If your individual voluntary arrangement (IVA) includes tax debt
If you have an individual voluntary arrangement (IVA) that includes tax debt, you might be able to delay your payments.
Speak to your insolvency practitioner - they'll let you know if it's possible to delay your payments.
You can find out more about what to do if you're struggling to pay your IVA.
If you can’t pay for your insurance
If you’re struggling to pay because of coronavirus, contact your insurance provider and explain the situation.
They might be able to help you by:
- removing parts of your policy to bring the cost down - for example, taking out breakdown cover
- letting you pay over a longer period
- not charging you fees for paying late
- pausing your payments for up to 3 months - you'll still have to pay later and you might have to pay interest too
Your insurance provider shouldn’t charge you any fees for changing your policy.
If you paid for your insurance up front and then change your policy to make it cheaper, you should get a refund of the difference.
If your insurance provider won’t agree to help you, you can complain to an ombudsman.
If your repayments for a benefit or budgeting loan overpayment were temporarily stopped
Your repayments will start again after the Department for Work and Pensions (DWP) temporarily stopped them because of coronavirus.
The DWP will write to you to tell you when your repayments will automatically restart if:
you make repayments by Direct Debit
your repayments are taken from your benefits or earnings
They’ll either write you a letter or add a journal entry if you get Universal Credit.
If you normally make repayments yourself, for example by a bank standing order, you should contact your bank and start them again.
If you’re struggling to pay your essential living costs and can’t afford your repayments, contact the DWP’s Debt Management contact centre.
DWP - Debt Management contact centre
Telephone: 0800 916 0647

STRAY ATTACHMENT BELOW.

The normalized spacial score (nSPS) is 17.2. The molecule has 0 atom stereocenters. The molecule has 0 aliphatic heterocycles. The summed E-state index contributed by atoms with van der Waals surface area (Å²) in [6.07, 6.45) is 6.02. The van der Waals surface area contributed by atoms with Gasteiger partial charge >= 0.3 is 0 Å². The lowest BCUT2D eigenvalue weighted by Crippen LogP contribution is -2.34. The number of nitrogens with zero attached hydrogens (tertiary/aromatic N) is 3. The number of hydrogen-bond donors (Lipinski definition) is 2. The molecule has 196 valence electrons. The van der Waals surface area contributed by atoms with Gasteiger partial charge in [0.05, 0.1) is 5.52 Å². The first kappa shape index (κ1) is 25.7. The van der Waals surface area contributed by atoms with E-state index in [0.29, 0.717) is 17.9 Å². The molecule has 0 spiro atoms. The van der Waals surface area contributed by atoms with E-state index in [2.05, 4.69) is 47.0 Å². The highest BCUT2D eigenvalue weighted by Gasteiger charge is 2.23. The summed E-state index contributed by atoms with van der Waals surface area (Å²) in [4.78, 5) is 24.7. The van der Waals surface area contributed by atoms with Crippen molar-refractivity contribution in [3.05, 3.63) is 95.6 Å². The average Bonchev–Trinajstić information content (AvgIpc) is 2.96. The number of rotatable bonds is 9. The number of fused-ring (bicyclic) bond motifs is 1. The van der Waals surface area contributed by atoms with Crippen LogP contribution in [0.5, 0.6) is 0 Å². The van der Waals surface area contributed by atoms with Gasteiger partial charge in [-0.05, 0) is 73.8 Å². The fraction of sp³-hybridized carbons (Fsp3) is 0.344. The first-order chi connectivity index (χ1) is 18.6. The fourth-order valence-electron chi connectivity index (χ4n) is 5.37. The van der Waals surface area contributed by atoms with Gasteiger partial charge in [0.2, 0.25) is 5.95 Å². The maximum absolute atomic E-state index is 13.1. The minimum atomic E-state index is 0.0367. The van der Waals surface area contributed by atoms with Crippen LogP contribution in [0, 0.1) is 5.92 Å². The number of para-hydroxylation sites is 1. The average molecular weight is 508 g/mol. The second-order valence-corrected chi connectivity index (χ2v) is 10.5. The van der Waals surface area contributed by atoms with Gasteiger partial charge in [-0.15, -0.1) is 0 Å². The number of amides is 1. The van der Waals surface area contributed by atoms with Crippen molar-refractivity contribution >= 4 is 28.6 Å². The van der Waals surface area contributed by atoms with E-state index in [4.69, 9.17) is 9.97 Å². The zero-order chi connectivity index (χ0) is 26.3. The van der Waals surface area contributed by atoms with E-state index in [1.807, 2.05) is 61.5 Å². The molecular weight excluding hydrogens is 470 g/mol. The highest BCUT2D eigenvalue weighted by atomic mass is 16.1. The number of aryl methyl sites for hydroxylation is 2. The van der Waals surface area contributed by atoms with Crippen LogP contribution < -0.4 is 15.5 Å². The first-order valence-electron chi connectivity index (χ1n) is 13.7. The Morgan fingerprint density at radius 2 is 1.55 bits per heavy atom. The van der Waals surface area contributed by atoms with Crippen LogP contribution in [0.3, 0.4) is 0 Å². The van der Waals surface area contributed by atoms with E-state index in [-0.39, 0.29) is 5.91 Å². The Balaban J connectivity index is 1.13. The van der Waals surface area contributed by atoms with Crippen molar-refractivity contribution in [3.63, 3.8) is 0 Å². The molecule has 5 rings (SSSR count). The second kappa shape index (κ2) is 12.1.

Textphone: 0800 916 0651
Calling from abroad: +44 (0)161 904 1233
Monday to Friday, 8am to 7.30pm
Saturday, 9am to 4pm
Calls to these numbers are free.
If you can’t repay your credit card, store card or catalogue debts
At the moment, your credit card or store card company won’t stop your credit card – even if they’ve said they might.
If you ask the company, they might agree to reduce or pause your payments temporarily.
If you can’t repay a loan
Your lender might agree to reduce or pause your payments temporarily.
This might be money you’ve borrowed from a bank or a loan company. It could also be a payday loan or money from a pawnbroker.
If you can’t pay for something you bought on finance
The finance company might agree to reduce or pause your payments for 3 months.
You might have used finance to buy things like:
- a car
- something for your home - like a washing machine or furniture
Buying something on finance is sometimes known as ‘rent to own’ or ‘hire purchase’.
If you’re thinking about borrowing money to pay your bills
It’s best to ask for help first from the organisations you need to pay. You might be able to agree a plan with them to help you pay the money you owe.
It’s usually more expensive to take out a loan – you’ll have to pay extra costs like interest.
If you decide to take out a loan, you should:
- compare different deals – check how to get the best deal
- check you can afford to pay the loan back
- check you’re borrowing from an authorised or registered lender on the Financial Conduct Authority website
If the lender isn’t authorised or registered
If they’re not authorised or registered, don’t borrow money from them.
An unauthorised lender might want to charge high interest rates or expensive fees. They might not give you proper paperwork, and might ask to take things like your passport, or a bank card as security for the loan.
Unauthorised lenders are often called ‘loan sharks’. You can report loan sharks on the Stop Loan Sharks website.